by Edd Doerr
Peter Schjeldahl's long review of Anthony Bailey's new book "Velasquez and the Surrender of Breda: The Making of a Masterpiece" in the Jan 2, 2012, New Yorker is superb. And it contains a half-page reproduction of the painting ("La rendicion de Breda" in Spanish) by the early 17th century master of an incident in Spain's long and stupid war in the Netherlands. (I might note that the painting contains an image that some today would regard as a portrayal of either George W. Bush or Newt Gingrich.) The painting reminds me of something that happened thirty years or so ago when I was in Spain for a conference. I had a five hour layover at Madrid's Barajas Airport, so I took the short cab ride to downtown Madrid to the Corte Ingles department store, where I bought two full-size replica antique swords (at $15 each they were a steal).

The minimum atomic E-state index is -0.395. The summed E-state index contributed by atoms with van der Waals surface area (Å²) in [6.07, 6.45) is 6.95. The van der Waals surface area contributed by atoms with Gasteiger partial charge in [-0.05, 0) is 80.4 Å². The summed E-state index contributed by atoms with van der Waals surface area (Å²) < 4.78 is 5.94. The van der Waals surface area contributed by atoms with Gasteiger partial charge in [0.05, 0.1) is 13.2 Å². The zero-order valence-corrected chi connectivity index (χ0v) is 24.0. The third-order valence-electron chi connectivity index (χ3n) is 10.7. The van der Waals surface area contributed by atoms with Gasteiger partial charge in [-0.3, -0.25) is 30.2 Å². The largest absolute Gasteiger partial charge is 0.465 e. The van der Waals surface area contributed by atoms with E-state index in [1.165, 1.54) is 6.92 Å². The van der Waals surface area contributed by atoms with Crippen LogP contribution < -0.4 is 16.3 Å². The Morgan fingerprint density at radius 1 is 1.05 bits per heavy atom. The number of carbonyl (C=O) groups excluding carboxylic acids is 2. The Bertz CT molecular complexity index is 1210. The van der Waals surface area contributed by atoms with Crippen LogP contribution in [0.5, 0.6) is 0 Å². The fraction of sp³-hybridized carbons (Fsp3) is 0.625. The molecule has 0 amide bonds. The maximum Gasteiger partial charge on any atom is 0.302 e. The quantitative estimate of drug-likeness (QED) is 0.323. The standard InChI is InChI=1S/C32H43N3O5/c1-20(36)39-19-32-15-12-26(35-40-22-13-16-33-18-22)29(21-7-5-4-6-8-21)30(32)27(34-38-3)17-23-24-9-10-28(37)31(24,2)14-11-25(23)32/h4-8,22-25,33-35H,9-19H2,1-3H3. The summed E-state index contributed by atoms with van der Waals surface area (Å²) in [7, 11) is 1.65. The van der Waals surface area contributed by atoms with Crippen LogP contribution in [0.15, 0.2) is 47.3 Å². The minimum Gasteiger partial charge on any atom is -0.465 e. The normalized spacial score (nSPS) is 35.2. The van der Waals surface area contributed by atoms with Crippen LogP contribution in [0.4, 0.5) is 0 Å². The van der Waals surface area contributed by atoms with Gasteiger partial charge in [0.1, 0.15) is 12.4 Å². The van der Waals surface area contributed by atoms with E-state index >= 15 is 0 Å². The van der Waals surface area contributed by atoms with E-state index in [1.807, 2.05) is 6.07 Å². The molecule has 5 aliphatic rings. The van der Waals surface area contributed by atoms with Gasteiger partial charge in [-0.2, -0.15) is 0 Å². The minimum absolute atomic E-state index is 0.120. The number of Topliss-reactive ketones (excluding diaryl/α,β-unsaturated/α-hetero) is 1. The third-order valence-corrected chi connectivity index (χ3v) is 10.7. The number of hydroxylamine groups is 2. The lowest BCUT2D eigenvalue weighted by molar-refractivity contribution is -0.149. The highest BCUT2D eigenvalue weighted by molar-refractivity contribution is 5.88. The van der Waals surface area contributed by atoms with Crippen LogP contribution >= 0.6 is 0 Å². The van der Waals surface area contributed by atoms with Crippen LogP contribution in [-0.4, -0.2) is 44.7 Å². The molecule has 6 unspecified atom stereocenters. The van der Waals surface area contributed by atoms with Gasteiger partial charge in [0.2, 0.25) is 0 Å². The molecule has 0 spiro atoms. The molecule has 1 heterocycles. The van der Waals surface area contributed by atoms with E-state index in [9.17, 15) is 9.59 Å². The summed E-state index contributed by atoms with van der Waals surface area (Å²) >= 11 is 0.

On returning to the airport (my bags had already been checked through to New York) I walked up to an airport cop, held out the two swords, and asked "Donde se rinden las armas?" (Literally, "Where does one surrender one's weapons?") The cop was not amused. Either he didn't get the joke or he was not familiar with his country's most well known painter.
When I got to New York the swords had gone missing, but two days later they turned up and were sent to my office in Washington.
The moral: Don't expect airport cops to know much about art history -- or have a sense of humor.